The University of Maryland SGA’s speaker of the legislature, Jonathan Allen, is running to be its president, and he’s focused on affordability — namely addressing student fees, as well as the costs of graduation and textbooks.
First, Allen said he hopes to address mandatory student fees, which are currently $959 per semester for full-time students.
“I think that we need to look at these fees,” Allen said. “We need to tell students, ‘This is where your money is going to,’ and making sure that they are aware about that, and their priorities and values are represented in these fees.”
The junior government and politics major is leading Envision Maryland’s ticket, which includes 36 other students.
Junior marketing major Huw Ball, the communications director for Envision Maryland, said Allen’s prior experience provides him with valuable insight into how the SGA works.
“If you think about the way [the SGA is] set up, he’s moving from the head of the one branch to the head of another,” Ball said. “What you’re dealing with is a lot of similar issues.”
As a freshman he served on the Student Affairs committee, and as a sophomore, as a representative for the SGA’s undergraduate studies department.
Allen has also served on the University Senate, the Undergraduate Studies Dean’s Student Advisory Council, the Campus Transportation Advisory Committee and the board of directors of Hillel. Allen has also served as the president of Terps for Israel.
Ball said this involvement will help Allen if he is elected.
“He has a people-focused mindset, and everywhere he goes he’s looking to fix things … and I think people see that,” he said.
Another one of Allen’s concerns is graduation costs. A cap and gown currently cost about $150 for undergraduates. Allen said he hopes to establish a rental program to address this.
He also hopes to introduce more open-source textbooks by working with professors to request state grants, as well as noting on Testudo whether a class uses open-source books.
One accomplishment Allen is proud of is the TRAIN program, which provides transportation stipends to students within programs that require an internship to graduate.
“To have to do an internship and have to pay for transportation and pay for lunch, that’s concerning,” Allen said. “You don’t want to have more barriers for students to jump through when it comes to graduating.”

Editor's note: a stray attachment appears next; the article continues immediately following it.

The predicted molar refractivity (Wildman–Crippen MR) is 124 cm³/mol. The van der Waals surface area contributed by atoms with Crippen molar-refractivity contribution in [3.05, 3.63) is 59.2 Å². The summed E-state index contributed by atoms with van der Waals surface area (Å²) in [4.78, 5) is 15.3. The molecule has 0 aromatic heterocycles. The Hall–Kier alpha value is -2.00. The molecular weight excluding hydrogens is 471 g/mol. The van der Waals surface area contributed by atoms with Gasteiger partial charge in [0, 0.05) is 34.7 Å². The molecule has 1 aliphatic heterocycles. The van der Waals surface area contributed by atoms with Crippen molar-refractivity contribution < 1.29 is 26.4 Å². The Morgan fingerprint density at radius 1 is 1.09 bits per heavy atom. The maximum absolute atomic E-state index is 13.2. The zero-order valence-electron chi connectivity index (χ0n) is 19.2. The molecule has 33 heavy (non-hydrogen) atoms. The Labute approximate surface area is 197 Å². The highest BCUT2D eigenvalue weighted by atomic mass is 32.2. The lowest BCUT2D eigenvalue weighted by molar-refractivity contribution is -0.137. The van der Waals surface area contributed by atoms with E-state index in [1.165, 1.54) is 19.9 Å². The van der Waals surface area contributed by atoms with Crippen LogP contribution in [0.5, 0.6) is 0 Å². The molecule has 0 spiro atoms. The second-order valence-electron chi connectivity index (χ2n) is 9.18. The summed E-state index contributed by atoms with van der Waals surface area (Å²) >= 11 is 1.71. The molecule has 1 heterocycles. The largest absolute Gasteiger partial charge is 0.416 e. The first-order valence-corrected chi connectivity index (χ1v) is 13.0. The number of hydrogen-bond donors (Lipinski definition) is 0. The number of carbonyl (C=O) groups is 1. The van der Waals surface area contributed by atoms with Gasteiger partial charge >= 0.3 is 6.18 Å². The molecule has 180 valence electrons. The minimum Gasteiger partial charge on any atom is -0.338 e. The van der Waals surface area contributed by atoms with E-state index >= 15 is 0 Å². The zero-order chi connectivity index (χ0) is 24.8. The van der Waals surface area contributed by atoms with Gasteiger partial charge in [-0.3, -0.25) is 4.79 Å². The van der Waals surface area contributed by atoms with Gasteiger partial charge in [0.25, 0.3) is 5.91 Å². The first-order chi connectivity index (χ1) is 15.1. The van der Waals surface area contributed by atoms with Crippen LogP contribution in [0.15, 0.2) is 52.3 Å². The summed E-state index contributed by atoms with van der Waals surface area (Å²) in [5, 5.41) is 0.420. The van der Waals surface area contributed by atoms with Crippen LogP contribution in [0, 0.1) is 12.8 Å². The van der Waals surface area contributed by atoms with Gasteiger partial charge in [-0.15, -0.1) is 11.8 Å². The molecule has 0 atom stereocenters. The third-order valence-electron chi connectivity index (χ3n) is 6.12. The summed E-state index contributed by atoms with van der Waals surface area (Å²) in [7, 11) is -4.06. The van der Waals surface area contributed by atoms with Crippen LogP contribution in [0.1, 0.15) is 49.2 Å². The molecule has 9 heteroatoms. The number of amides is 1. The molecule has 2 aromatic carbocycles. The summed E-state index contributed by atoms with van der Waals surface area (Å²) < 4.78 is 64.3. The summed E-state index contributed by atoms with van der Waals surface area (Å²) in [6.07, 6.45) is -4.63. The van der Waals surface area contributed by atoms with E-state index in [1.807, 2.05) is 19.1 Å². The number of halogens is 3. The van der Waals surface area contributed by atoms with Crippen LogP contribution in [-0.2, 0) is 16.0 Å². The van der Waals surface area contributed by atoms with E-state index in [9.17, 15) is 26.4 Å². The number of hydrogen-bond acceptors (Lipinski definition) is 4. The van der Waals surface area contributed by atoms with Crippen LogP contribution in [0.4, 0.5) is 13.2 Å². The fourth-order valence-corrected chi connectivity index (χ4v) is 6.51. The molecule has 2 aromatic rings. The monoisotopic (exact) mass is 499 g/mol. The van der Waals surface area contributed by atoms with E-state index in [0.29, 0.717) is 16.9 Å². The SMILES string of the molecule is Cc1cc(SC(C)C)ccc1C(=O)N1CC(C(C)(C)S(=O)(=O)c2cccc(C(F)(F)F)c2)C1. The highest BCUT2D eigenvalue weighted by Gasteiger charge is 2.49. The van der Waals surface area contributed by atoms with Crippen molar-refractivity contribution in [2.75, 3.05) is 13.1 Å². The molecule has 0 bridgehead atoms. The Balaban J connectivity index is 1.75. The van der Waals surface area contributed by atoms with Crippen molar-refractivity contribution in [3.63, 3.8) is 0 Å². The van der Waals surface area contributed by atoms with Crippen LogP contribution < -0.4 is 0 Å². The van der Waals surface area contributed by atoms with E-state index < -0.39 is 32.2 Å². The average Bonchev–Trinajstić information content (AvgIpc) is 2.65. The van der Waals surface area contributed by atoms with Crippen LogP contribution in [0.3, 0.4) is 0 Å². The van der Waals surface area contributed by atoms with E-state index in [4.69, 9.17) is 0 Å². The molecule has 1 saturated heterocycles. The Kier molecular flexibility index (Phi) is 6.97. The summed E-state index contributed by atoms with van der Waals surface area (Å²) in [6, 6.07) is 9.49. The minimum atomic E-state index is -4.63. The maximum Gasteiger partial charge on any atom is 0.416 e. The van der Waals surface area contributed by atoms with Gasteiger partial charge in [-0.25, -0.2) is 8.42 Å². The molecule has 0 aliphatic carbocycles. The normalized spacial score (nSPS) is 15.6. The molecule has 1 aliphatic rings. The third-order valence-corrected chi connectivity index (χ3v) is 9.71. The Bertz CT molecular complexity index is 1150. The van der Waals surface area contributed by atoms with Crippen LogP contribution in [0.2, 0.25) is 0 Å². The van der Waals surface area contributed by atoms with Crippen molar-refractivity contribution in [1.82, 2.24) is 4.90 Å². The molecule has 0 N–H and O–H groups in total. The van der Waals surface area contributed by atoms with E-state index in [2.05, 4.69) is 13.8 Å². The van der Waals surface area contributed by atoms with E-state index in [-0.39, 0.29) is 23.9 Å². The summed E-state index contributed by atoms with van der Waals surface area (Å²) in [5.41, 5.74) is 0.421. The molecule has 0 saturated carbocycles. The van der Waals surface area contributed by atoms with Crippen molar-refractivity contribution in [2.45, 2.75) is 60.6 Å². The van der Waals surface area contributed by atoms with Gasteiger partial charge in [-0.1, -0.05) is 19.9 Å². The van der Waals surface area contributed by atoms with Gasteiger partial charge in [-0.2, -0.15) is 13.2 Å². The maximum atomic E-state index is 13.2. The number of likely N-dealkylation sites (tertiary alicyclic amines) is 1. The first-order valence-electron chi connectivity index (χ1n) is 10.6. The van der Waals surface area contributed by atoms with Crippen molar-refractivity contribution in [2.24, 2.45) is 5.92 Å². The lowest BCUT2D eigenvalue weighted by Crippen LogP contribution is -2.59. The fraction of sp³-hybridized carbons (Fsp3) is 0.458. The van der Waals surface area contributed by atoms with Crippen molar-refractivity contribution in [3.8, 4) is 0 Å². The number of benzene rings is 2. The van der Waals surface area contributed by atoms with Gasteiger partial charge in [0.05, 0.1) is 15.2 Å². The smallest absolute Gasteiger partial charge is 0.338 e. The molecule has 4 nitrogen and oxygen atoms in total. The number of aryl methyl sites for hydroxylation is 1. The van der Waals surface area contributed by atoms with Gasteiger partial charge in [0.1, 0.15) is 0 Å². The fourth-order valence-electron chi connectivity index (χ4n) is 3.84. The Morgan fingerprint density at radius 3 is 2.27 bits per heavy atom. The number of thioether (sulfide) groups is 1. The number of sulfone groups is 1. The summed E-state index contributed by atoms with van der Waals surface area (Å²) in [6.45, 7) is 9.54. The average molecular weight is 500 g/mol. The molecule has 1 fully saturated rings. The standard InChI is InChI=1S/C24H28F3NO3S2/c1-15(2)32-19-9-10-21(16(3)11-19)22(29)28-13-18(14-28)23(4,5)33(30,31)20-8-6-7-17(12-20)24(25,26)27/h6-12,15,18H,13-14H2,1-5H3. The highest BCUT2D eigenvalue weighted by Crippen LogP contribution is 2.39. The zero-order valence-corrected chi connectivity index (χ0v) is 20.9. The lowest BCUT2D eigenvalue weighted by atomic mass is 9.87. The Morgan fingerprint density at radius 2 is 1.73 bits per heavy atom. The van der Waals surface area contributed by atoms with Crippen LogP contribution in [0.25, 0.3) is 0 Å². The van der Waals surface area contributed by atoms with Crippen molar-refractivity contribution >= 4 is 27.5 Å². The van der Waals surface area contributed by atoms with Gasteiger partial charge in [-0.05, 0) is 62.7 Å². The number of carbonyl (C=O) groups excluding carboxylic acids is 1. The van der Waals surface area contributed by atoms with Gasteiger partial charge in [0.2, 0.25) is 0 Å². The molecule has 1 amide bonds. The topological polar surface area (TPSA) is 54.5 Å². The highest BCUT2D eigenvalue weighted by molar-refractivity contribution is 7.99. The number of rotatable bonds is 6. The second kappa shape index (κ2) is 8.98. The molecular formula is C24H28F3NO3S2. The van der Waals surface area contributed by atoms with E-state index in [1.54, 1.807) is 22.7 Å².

Allen found the SGA’s funding process confusing and convoluted, he said. The current system requires student groups to rewrite information already in their OrgSync pages on the funding form. Allen suggested a prepopulated form to avoid this.
During a debate, Allen’s opponent from Recognize UMD, Humza Yahya, said this is impossible, but Allen said he is open to changing website platforms to make budget submissions more accessible to student groups.
The financial aspects of Allen’s platform, such as suggestions of increasing initiatives to help student groups access funding, concern Yahya.
“The only thing that concerns me [about Allen’s platform] is [Envision UMD’s] positions on the way that finance is currently handled,” Yahya said. “[I’m concerned by] the current rhetoric that they are using alleging that the Finance Committee is somehow untransparent, unfair or unequitable to student groups.”
Allen also wants to work to address the lack of available food options for students who live off the campus. He’s working on a partnership between the Department of Transportation Services and Lyft to help students affordably get to grocery stores.
Allen also has concerns about Purple Line construction and how it will affect students with disabilities.
“One concern of mine is that it will make it harder for students with disabilities, and I plan to reach out to appropriate administrators during the construction process,” he said.